Higher oil prices are likely to raise the cost of production, while tighter financial conditions are likely to raise the cost of credit. If prolonged, concerns around the liquidity situation of India’s shadow banking system could hurt urban consumption and construction. Finally, growth, historically, falls sharply in the run up to national elections. In fact, analysis suggests private capex falls the most in the quarter just before national elections (which would be the January-March, Q4FY19 quarter, assuming elections are held by May 2019). However, once elections are over, private spending tends to rise sharply.
This may also be the period when growth dividends from reforms such as GST start flowing in. And herein lies the good news. While GDP growth may not rise quickly next year, its quality is likely to improve over the next few years; from government sponsored currently, to private sector and reforms led. However, there will be two big challenges along the way. Firstly, higher investment in the second half of 2019 may lead to a wider c/a deficit. The c/a deficit is, after all, just investment minus savings and if investment rises with no change in savings, it simply widens further. The policy prescription is straightforward.
Raise real rates to encourage financial savings. Secondly, inflation may be elevated for much of 2019, and not just because of higher oil prices. Thanks to improvements in supply and supply logistics, so far in 2018, food inflation has offset pressures from core prices, but a low base in food inflation could become a problem for much of 2019. Since the weight on food inflation is higher than that on core, headline inflation is likely to rise next year.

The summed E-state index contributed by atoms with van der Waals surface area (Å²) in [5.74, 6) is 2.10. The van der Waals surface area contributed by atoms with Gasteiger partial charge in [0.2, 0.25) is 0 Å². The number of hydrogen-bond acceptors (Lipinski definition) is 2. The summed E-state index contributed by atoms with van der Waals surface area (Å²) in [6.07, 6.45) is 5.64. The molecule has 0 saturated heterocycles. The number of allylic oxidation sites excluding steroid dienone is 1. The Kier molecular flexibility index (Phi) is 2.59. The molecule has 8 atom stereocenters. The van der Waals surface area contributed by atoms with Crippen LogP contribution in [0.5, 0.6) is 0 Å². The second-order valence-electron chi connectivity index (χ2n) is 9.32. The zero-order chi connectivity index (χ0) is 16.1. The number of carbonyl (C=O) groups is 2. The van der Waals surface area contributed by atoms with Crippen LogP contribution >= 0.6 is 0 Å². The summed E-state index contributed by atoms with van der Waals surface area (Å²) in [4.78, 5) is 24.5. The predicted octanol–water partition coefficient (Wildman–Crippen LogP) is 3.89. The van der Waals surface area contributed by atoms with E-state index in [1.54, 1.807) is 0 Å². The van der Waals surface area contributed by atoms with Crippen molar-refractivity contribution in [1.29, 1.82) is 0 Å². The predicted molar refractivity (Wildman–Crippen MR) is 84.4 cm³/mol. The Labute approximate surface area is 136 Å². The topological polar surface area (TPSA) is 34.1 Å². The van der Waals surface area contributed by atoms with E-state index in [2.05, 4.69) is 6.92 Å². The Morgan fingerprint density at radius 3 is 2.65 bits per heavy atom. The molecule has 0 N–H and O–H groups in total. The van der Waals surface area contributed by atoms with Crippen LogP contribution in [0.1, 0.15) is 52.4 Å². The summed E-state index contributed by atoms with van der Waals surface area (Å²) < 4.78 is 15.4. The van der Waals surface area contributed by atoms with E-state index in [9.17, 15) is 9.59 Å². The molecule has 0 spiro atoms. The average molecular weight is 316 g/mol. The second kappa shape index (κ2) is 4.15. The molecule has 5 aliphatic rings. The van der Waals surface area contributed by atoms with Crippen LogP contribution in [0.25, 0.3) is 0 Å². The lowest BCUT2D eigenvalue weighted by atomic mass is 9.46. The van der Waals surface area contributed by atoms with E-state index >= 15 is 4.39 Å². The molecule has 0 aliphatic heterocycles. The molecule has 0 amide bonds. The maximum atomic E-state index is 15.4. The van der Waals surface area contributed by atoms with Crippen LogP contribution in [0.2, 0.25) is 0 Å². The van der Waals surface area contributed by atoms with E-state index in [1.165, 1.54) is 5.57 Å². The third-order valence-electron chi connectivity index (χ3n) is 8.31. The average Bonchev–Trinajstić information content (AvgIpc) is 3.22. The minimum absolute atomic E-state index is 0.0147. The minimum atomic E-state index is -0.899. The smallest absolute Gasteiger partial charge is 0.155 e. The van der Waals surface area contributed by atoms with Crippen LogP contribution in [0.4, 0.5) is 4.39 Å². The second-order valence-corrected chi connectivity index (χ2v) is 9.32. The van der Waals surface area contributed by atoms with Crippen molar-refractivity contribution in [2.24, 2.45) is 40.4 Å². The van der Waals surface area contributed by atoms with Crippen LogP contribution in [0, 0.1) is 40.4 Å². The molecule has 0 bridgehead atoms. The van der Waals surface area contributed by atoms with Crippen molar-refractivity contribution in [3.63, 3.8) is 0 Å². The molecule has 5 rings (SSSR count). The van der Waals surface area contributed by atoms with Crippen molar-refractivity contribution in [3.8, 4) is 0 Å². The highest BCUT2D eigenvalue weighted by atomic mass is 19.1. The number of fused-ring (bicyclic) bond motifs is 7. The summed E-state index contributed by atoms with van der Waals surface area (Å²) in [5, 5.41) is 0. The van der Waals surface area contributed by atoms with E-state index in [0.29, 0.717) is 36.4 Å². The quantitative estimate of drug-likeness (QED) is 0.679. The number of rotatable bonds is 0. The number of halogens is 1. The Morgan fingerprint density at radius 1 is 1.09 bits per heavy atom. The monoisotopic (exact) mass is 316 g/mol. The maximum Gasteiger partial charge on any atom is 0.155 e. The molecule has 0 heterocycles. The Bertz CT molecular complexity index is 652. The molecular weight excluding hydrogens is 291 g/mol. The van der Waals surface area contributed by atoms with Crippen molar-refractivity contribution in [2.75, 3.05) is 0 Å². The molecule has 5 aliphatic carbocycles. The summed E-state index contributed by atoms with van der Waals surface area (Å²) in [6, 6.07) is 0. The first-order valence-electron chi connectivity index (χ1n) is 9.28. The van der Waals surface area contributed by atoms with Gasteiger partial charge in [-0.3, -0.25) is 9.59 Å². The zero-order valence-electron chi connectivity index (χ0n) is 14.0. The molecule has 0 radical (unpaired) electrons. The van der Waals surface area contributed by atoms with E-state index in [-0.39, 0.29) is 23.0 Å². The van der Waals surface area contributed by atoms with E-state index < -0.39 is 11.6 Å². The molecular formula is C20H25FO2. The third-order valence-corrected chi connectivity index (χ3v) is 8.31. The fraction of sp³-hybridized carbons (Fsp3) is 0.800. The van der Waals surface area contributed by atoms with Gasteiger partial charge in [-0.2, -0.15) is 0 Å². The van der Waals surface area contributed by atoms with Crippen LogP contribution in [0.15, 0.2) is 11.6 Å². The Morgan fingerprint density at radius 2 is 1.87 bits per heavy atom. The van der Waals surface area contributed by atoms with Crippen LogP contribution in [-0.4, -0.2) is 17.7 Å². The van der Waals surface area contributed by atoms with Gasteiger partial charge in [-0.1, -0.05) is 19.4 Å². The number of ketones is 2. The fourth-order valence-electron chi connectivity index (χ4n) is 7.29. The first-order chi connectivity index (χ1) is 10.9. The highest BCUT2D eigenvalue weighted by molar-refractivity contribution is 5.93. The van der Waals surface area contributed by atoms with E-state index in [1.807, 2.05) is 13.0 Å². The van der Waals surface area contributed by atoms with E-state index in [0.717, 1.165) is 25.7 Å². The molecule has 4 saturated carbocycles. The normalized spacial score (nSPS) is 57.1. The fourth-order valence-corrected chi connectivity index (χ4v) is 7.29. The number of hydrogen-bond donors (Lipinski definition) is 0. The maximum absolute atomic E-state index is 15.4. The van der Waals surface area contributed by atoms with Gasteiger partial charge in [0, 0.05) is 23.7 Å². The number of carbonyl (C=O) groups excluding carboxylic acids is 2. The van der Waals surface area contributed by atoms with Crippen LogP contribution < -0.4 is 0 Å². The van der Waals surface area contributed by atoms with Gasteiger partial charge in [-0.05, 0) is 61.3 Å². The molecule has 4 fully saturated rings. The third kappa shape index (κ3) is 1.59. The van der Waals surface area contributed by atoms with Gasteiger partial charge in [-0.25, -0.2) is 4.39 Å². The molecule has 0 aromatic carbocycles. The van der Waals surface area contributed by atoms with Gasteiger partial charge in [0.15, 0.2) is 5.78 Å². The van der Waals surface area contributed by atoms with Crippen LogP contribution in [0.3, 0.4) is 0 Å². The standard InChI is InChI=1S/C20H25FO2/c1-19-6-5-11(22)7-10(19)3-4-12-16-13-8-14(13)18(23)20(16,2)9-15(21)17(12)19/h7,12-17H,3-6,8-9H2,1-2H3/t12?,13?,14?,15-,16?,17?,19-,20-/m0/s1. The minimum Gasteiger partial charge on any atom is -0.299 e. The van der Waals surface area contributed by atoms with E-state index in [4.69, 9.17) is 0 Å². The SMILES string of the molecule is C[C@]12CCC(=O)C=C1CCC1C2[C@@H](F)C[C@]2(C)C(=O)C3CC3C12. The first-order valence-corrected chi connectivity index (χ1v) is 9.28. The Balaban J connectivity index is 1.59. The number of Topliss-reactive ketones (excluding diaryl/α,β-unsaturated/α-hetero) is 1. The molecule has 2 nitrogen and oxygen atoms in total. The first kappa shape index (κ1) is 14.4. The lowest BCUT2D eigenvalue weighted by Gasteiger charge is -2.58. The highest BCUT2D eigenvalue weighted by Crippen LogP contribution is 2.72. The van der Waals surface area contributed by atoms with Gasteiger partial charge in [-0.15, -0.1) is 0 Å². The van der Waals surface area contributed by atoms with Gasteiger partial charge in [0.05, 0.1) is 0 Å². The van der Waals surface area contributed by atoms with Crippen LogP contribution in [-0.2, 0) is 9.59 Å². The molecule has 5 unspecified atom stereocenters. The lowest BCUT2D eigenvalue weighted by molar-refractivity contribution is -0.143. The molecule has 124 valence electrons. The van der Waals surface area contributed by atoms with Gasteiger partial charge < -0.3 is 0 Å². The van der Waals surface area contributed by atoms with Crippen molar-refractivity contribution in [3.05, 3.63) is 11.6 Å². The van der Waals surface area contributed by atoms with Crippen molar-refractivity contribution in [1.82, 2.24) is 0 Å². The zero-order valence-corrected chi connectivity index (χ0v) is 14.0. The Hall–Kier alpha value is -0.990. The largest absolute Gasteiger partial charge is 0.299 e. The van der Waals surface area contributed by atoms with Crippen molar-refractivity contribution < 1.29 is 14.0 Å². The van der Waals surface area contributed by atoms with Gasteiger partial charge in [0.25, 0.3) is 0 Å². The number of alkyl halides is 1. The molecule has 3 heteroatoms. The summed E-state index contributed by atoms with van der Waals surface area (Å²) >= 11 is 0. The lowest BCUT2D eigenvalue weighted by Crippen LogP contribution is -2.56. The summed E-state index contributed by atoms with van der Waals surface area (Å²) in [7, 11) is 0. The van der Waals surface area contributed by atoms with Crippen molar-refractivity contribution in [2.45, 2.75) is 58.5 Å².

With inflation averaging 100 bps more than the 4% target for much of FY20, expect RBI to remain vigilant. And because monetary transmission works with a 2-3 quarter lag, rate hikes should be done sooner rather than later. Under RBI’s neutral liquidity regime, it needs to replenish ‘durable’ liquidity leakage with ‘durable’ liquidity injection.
One could argue that the recent announcement of liquidity infusion (of Rs 360 billion in October) sits oddly with RBI, which has recently hiked the repo rate and is likely to do so again. After all, in standard theory, rate hikes are transmitted best when liquidity is tight. But, perhaps not necessarily so.
But, rate hikes to control inflation, and OMO injections to keep liquidity at neutral (to support genuine growth needs), can co-exist, and have done so before. Expect liquidity to tighten from October onwards due to a combination of rural revival, ongoing RBI foreign exchange intervention, the seasonal increase in currency in circulation that is observed in the second half of the year, and the seasonal build-up of government cash balances towards the end of the year. Consequently, expect RBI to do a series of monthly OMO purchases over the remainder of the fiscal year.
In HSBC’s view, the reason RBI did not tighten its stance in the last two policy meetings could have been precisely because it wanted to keep all options on rates and liquidity operations open in order to cater to the evolving requirements of the economy. In an environment where there are more questions than answers on the future of world growth, oil prices and trade wars, it is not unreasonable for RBI to keep its stance neutral despite delivering rate hikes. In fact, it gives the right message that RBI is watching, and is ready to move either way, as and when needed.
Edited excerpts from HSBC’s India RBI Watch, published on October 3, 2018.
Report was co-authored by Aayushi Chaudhary and Dhiraj Nim.